The faces of 2021
It has been an especially turbulent year in politics, monetary policy and new stockmarket listings. Four key movers and shakers caught our eye
The Governor of the Bank of England (BoE)was once referred to by his predecessor, Mark Carney, as “the big sexy turtle”: his “considered decision-making” was akin to the mating of Galapagos tortoises, says The Observer. Critics of the Bank’s policy on interest rates will appreciate the joke. “The BoE has spent months dithering” while inflation crept up, notes Alistair Osborne in The Times. Accused of “bottling it” in November after seemingly signalling a rise, this month he changed his mind.
Bailey was going to be damned if he did and damned if he didn’t. In the autumn, when it seemed that the BoE might lead the advance among major central banks, some accused him of foolishly moving out of lockstep with the US Fed. Bailey wasn’t the only central banker to argue that this year’s inflation spiral was “transitory”. But he conveyed bull-headed stubbornness – understandable, if not excusable, as he’d begun the year advising financial institutions to prepare for negative rates. Educated at Wyggeston grammar school in Leicester and Queen’s College, Cambridge, Bailey, 62, joined the BoE in 1985, rising to chief cashier, says the Financial Times. He switched to financial regulation in 2013, becoming CEO of the Financial Conduct Authority (FCA) in 2016. But his reputation was tarnished by a series of scandals, notably the collapse of Neil Woodford’s empire and the implosion of unregulated mini-bond provider London Capital & Finance. Perhaps the timing was “unlucky”, but the affairs led to criticism that the FCA was “asleep at the wheel and slow to take action”. There may be a sense of déjà vu about that.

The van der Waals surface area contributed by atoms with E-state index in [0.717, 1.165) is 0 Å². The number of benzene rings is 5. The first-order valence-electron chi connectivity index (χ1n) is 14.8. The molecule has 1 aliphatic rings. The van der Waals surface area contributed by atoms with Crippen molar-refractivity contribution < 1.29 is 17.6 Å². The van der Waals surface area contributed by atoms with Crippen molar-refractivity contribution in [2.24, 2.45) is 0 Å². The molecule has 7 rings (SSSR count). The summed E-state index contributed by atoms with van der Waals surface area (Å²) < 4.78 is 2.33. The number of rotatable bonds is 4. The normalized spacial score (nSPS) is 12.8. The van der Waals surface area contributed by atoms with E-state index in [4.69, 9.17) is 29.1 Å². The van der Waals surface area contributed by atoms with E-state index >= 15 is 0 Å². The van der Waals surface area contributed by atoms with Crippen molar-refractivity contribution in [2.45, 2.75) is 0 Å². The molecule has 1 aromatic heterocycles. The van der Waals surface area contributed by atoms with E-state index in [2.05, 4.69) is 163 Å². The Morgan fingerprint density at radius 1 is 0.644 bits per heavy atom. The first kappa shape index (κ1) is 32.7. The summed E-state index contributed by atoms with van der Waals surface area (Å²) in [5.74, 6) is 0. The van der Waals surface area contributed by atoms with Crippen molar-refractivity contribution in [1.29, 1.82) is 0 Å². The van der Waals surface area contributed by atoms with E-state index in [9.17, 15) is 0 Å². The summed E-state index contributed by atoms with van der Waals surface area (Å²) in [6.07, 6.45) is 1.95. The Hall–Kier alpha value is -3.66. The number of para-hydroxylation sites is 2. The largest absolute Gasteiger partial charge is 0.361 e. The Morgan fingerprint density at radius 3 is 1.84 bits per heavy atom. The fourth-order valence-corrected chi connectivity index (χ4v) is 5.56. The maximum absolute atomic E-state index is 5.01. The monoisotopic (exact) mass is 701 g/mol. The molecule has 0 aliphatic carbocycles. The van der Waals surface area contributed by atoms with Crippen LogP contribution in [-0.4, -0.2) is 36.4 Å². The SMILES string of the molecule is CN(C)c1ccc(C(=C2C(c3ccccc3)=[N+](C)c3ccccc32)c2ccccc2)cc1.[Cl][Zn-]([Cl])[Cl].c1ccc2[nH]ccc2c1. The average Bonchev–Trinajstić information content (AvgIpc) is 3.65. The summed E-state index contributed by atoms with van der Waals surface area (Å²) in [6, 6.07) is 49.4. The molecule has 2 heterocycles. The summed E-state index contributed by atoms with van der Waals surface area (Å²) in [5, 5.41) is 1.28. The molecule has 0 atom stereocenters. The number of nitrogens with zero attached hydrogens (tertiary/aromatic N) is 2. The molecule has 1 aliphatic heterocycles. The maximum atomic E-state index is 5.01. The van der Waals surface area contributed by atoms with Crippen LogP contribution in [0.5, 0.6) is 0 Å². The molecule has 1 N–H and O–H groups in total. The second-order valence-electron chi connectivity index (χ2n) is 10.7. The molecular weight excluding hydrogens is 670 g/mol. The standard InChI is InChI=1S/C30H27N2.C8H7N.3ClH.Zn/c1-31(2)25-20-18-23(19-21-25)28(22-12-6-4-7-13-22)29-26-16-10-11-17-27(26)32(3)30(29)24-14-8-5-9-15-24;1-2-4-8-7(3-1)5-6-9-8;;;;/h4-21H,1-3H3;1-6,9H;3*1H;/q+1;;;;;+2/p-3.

A former colleague once described the Australian financier Lex Greensill as the type of salesman who “can sell sand to the Bedouin”. If so, his skills were certainly laid bare this year, says John Arlidge in the Evening Standard. The collapse of his supply-chain finance company Greensill Capital was a shock – not least because it involved former prime minister David Cameron as a well-paid “adviser” who had earlier lobbied the chancellor for hundreds of millions of pounds in loans. The Greensill affair helped unearth a series of shady dealings between ministers and the private sector.
Greensill, 45, “inveigled himself into the highest echelons of the establishment”, but Whitehall was not the only casualty. He was equally adept at seducing banks and industrialists – including Sanjeev Gupta, boss of steel conglomerate GFG Alliance, who became Greensill’s largest debtor, says The Guardian. The Serious Fraud Office is examining the financing of Gupta’s metal empire and “its links with Greensill Capital”. It’s quite a trajectory for the son of a sugar-cane farmer from Queensland. Greensill came to the UK in 2001, put himself through business school and in his twenties worked at Citigroup and Morgan Stanley. There, a colleague and mentor was the late Jeremy Heywood, an ex-mandarin who returned to government, serving as cabinet secretary to David Cameron and Theresa May. After setting up his own business in 2011, Greensill became adviser to Cameron on supply-chain financing – a securities-driven update on traditional bank “factoring”. Such “revolutions in finance”, says the Financial Times, “have a nasty way of ending badly”.